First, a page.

Background: Periodontitis has been associated with a moderate systemic inflammatory response. Successful periodontal therapy could decrease serum inflammatory parameters. The aim of this report was to explore the outcomes of periodontal therapy in terms of changes in C-reactive protein (CRP)-associated cardiovascular disease (CVD) risk as defined in a recent American Heart Association (AHA) consensus conference.
Methods: Ninety-four systemically healthy subjects suffering from severe generalized periodontitis received standard non-surgical periodontal therapy. Periodontal parameters and serum inflammatory responses [interleukin-6 (IL-6) and CRP] were monitored 2 and 6 months after therapy.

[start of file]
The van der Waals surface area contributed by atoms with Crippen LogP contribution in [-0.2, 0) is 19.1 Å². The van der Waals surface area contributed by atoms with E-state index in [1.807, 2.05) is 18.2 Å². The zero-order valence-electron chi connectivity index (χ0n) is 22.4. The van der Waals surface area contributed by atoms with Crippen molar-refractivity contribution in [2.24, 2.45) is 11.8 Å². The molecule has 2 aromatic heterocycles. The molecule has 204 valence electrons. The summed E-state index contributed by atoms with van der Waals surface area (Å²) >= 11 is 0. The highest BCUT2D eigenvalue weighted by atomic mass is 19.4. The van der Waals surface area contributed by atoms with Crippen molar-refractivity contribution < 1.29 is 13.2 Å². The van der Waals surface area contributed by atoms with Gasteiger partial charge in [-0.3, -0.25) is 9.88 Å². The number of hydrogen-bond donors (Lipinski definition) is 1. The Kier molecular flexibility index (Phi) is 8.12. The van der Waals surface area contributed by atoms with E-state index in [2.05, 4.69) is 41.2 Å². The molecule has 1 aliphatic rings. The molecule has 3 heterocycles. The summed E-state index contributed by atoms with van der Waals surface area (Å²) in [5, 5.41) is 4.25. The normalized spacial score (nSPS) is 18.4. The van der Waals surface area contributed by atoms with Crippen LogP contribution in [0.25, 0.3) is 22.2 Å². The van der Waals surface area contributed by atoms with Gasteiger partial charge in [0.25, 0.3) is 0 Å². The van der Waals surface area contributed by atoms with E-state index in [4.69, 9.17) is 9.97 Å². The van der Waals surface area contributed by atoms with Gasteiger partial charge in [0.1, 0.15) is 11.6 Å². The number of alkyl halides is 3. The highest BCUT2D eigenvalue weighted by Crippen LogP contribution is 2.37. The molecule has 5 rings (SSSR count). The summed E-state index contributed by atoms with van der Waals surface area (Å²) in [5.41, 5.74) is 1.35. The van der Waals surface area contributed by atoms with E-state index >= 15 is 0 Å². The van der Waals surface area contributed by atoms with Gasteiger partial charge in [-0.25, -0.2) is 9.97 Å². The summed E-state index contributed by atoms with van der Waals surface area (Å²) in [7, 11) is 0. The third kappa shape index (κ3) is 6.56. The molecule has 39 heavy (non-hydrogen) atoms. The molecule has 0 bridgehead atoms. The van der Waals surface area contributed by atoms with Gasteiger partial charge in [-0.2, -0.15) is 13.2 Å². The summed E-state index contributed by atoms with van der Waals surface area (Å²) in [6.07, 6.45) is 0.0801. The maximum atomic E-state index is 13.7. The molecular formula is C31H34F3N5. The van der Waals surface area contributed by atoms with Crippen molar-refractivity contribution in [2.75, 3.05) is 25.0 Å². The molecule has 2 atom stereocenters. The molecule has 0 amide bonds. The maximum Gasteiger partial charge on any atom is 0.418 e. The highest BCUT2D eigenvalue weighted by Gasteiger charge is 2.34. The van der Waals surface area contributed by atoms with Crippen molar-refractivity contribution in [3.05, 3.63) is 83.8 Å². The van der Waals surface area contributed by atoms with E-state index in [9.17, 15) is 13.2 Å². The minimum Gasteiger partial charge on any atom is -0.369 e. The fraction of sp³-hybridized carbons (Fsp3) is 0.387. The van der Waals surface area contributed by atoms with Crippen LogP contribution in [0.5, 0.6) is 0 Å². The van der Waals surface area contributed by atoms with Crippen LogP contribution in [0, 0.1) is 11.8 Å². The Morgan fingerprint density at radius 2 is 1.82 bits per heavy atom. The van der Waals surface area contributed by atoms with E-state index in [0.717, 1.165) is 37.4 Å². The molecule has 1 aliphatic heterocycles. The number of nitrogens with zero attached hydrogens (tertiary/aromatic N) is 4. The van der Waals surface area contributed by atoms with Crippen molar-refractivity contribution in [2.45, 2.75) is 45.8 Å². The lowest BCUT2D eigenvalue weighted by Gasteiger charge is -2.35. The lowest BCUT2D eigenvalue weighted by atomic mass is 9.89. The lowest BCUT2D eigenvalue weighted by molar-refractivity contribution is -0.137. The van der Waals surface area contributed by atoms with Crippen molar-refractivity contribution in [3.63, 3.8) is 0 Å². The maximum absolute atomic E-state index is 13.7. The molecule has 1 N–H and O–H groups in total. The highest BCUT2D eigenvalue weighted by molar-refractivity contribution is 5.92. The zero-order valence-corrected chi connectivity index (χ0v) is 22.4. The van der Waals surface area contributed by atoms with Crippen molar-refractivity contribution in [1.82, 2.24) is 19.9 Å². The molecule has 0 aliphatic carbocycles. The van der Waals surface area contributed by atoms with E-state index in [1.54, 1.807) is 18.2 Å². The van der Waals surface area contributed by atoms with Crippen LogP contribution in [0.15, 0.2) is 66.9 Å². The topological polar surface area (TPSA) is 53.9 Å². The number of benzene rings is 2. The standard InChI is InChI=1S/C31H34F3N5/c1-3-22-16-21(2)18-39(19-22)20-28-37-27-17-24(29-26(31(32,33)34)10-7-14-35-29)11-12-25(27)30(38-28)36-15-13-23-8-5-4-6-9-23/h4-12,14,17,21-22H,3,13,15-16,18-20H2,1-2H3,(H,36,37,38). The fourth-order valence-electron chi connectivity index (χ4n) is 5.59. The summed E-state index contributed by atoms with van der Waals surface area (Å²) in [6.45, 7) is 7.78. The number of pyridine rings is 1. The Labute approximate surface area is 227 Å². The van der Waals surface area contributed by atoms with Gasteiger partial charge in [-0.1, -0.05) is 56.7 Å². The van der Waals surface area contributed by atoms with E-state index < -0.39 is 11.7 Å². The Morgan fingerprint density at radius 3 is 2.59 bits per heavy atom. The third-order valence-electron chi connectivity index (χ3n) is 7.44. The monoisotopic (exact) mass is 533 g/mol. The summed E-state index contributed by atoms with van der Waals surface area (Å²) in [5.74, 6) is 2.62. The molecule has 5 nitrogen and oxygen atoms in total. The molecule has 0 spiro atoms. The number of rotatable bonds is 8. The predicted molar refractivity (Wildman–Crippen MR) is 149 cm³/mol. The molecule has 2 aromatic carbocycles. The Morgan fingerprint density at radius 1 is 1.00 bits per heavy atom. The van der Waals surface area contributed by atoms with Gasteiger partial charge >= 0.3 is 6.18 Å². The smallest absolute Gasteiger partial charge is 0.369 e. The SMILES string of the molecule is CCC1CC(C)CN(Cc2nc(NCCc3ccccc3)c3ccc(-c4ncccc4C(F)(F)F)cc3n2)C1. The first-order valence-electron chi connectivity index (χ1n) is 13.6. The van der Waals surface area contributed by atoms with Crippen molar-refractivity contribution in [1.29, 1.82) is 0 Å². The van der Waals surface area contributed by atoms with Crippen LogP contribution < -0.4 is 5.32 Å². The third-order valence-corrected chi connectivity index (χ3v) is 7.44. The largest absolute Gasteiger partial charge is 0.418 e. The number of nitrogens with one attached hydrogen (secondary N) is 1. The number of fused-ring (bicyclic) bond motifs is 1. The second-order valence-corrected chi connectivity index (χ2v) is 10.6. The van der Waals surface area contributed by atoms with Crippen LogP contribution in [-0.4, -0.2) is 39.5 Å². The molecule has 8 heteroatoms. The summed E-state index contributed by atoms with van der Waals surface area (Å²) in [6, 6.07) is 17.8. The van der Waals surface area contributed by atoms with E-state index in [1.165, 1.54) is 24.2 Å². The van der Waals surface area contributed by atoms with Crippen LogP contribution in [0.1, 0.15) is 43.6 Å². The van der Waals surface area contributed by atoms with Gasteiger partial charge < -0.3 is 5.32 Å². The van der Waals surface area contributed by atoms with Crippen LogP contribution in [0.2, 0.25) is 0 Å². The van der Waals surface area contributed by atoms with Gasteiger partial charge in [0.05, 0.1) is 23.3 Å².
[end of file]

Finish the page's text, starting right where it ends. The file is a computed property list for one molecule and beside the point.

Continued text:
Results: At baseline, subjects with more severe and widespread periodontitis had a higher chance of having high CRP-associated CVD risk (OR 5.6, 95% CI 1.2–27.4). Age and body mass index were also significant in the analysis. After therapy, a significant decrease in number of subjects associated with a medium and high CRP-associated risk was observed (p < 0.001 χ2), with 40 of 94 subjects displaying a decrease in their class of risk. Patients who had a better oral response to periodontal therapy were also more likely to have decreased their inflammatory risk category (OR 4.8, 95% CI 1.4–15.8) after correcting for age, gender, ethnicity and cigarette smoking.
Conclusions: This study indicated that periodontitis may add to the inflammatory burden of the individual and may result in increased levels of cardiovascular risk based on serum CRP concentrations. These observations will need to be confirmed in a definitive trial. Given the high prevalence of periodontitis in the population, these data would caution physicians to be aware of the possible oral source of an increased inflammatory burden.